Over 50 musicians were involved in this progressive space-opera rock extravaganza. Guitars, Drums, Synths, Organs, Trumpets, Saxophone, Viola, Violin, Cello, Theremin, Glockenspiel, and a Latin singing choir were all recorded on this one. Peru Percussionist Alex Acuña (Weather Report) appears as a special guest percussionist and Rich Mouser (Spock’s Beard, Transatlantic, Tears For Fears) mixed and mastered the album.
Imagine having that many people involved and managing to keep things together! There sure is a lot going on in this album but whether that’s for better or worse is in the ear of the beholder. I think the decision to use so many instruments worked some of the time, but sometimes not so much.
The eponymous 15-minute opening track is a great example of a surfeit of variety. It opens with a moody cello, which adds some nice gravity (hur hur, space rock, geddit?) and eventually leaps, Latin-esque into what reminds me of V-era Spocks Beard. Brass, congas, funky! Soon the instrument tally is rapidly increasing, and past the 9 minute mark I actually lose count. Most of it works well but a few choices are somewhat jarring to my delicate ear. Sometimes less is more and…well…more is too much. But it’s still a great opening track. Could it have been a bit shorter? Yes, they could have brought things to a close at the 9-ish minute mark after the wonderful soaring synths, and as most of the instrumentation super-sizing seems to be post-9 minutes I’m not sure the track would have lost much if they had chopped it off then. Anyway it’s still a very strong opener.
And this is where things get a little disappointing. Between tracks 2 and 6 the album has too much of a recurring “Ooh baby I love you and miss you” theme, disguised with some proggy flourishes. Granted, many of those flourishes are pretty nice – symphonic, melodic, blood-pumping (you name it, they have it – and of course they certainly have the instrument inventory to pull it off…) but it leaves me with an overall feeling that there is nothing lyrical I could enjoy. Lyrics-wise, I’m of the opinion that too much of the same thing soon becomes stale, especially when it comes to the ‘L’ word. As I am sure William Holden would tell you, were he able to speak any more, “Love is a many-splendoured thing,” (although he would omit the ‘u’ but I am English I so will spell it properly,) and maybe I’m sounding like a 9-year-old, but when every song is about luuuurve things get a bit…well…icky. This sort of thing (at least this sort of thing when repeated 5 tracks in a row) doesn’t float my boat. I look for higher themes in my prog, or at least lower themes dressed in frills. Or subtle clothing. The raiment on display here is neither spandex-clad and expensive-looking nor sufficiently-subtle and heartstring-tugging for my personal adulation. It has pop music lyrics. The astronaut (assuming that’s what he is) sounds like he should have failed his NASA psych evaluation.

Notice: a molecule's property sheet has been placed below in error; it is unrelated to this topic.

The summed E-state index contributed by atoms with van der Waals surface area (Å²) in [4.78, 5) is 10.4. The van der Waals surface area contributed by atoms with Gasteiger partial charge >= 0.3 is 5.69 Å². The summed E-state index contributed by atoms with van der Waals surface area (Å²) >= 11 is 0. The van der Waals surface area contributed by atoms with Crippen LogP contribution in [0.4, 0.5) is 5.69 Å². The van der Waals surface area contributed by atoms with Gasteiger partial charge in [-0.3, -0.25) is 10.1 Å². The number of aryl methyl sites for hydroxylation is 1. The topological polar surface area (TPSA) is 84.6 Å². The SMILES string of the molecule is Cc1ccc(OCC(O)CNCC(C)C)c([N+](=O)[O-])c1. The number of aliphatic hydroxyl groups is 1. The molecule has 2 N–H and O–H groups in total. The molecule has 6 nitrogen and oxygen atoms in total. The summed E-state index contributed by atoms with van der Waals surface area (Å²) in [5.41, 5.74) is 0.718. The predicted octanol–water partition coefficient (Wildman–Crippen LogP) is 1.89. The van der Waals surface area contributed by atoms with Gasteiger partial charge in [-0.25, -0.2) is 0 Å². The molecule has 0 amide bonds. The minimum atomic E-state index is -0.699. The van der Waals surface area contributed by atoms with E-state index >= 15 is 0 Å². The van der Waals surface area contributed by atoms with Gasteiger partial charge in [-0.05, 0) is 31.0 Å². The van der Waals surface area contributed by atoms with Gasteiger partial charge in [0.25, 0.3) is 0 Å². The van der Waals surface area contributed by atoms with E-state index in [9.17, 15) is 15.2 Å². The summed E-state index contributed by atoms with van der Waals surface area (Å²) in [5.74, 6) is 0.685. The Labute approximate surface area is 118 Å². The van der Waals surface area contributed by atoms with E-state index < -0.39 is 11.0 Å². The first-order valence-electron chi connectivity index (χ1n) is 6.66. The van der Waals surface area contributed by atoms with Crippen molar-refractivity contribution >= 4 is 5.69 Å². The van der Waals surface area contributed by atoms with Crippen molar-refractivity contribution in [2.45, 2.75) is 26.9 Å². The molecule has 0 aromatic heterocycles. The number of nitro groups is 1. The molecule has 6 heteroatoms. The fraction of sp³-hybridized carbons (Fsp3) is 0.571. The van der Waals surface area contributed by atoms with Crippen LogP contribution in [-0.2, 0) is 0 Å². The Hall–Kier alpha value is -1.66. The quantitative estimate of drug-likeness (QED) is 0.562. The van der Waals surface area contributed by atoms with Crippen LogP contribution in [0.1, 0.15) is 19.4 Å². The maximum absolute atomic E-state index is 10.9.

So that’s quite disappointing for an album that started off pretty well.
And then the last track comes along, and I’m bemused once again. It has a great, atmospheric opening, and is really interesting to listen to. There’s some great guitar work, a full choir, and it nicely builds the momentum, eventually returning to some of the themes from the opening track. It’s a great way to end the album. It’s as if all of the banality of the middle 5 tracks didn’t happen. Damn!
In short, Time and Space is an album bookended by great tracks, but the middle is, for me at least, too weak to justify a purchase.
And if you are wondering about the band’s name:
Lobate scarps are widely distributed over Mercury and consist of sinuous to arcuate scarps that transect preexisting plains and craters. They are most convincingly interpreted as thrust faults, indicating a period of global compression. The lobate scarps typically transect smooth plains materials (early Calorian age) on the floors of craters, but post-Caloris craters are superposed on them. These observations suggest that lobate-scarp formation was confined to a relatively narrow interval of time, beginning in the late pre-Tolstojan period and ending in the middle to late Calorian Period. In addition to scarps, wrinkle ridges occur in the smooth plains materials. These ridges probably were formed by local to regional surface compression caused by lithospheric loading by dense stacks of volcanic lavas, as suggested for those of the lunar maria.